Energy, rare earth metals, fossil resources - a glance at the global streams on a world map shows better than extensive explanations how intertwined global economies and industries are today.
Decisions made on energy supply in Europe or industrialisation strategies in Asia have worldwide impacts. Climate change doesn't stop at national borders, and know-how and resources are often located in different areas of the world; in order to put both to use, they have to be brought together.
The necessity for international exchange shows for example at the leading global event for the process industries ACHEMA that will take place June 18-22, 2012 in Frankfurt (Germany).
Eight months before the start of the event, exhibitors from 49 countries have already booked their stands; visitors from about 100 countries are expected to join in the interdisciplinary discussions on chemical engineering and biotechnology in the exhibition halls and the congress. The quota of international exhibitors shows that the global community is exchanging ideas and concepts, and contributions to the process come from all countries.
Thus, the ACHEMA is not only a showcase for technologies from one part of the world on offer for potential partners in other regions - it is a truly global display of the state-of-the-art.
An important driver for international cooperation is the global trend to shift towards renewable resources for the chemical and other processing industries.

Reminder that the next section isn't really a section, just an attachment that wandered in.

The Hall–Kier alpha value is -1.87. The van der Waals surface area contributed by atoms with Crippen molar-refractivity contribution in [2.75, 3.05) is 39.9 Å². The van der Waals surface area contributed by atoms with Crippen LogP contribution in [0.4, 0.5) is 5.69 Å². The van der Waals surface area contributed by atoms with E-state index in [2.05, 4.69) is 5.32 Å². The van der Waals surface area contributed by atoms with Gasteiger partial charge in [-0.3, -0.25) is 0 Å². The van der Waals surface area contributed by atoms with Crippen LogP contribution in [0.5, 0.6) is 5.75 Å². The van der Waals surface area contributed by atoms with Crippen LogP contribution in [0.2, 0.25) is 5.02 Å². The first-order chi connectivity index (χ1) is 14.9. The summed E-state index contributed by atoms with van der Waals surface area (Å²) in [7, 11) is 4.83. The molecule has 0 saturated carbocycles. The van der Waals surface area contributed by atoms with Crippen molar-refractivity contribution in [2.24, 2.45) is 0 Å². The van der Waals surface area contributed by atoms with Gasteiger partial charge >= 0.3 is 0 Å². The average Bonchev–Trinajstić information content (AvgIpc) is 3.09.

The German Ministry for Education and Research sees the success of the bio-economy as based on an international division of work. This includes not only co-operations in research and development, but also concepts for an intelligent spread of value chains across the globe.
ACHEMA provides a platform for these discussions in form of the BiobasedWorld at ACHEMA. Exhibitors and speakers in the congress can share their experiences, findings and technologies. A partnering system enables the focused search for potential cooperation partners. But the bio-economy relies also on the transformation of concepts into business models; this will also be discussed from an international perspective, including potential financial investors.
Many Asian players are relatively new in the international markets and hesitant about the participation in a global event on the other side of the world. The hurdles especially for these companies have to be kept low in order to enable them to increase their visibility in the international landscape.
ACHEMA takes this into account by offering attractive opportunities for small and start-up companies. A special show on 'Innovative energy carriers and storage' is dedicated among others to solar energy generation and photochemistry as well as battery technology, a field where Asian, especially Chinese, research and development is among the global leaders. The special show is part of a larger focus topic that is also covered in dedicated sessions in the congress.l
Enter √ at www.engineerlive.com/asia
Dr Kathrin Rübberdt is with DECHEMA eV, Frankfurt am Main, Germany. www.achema.de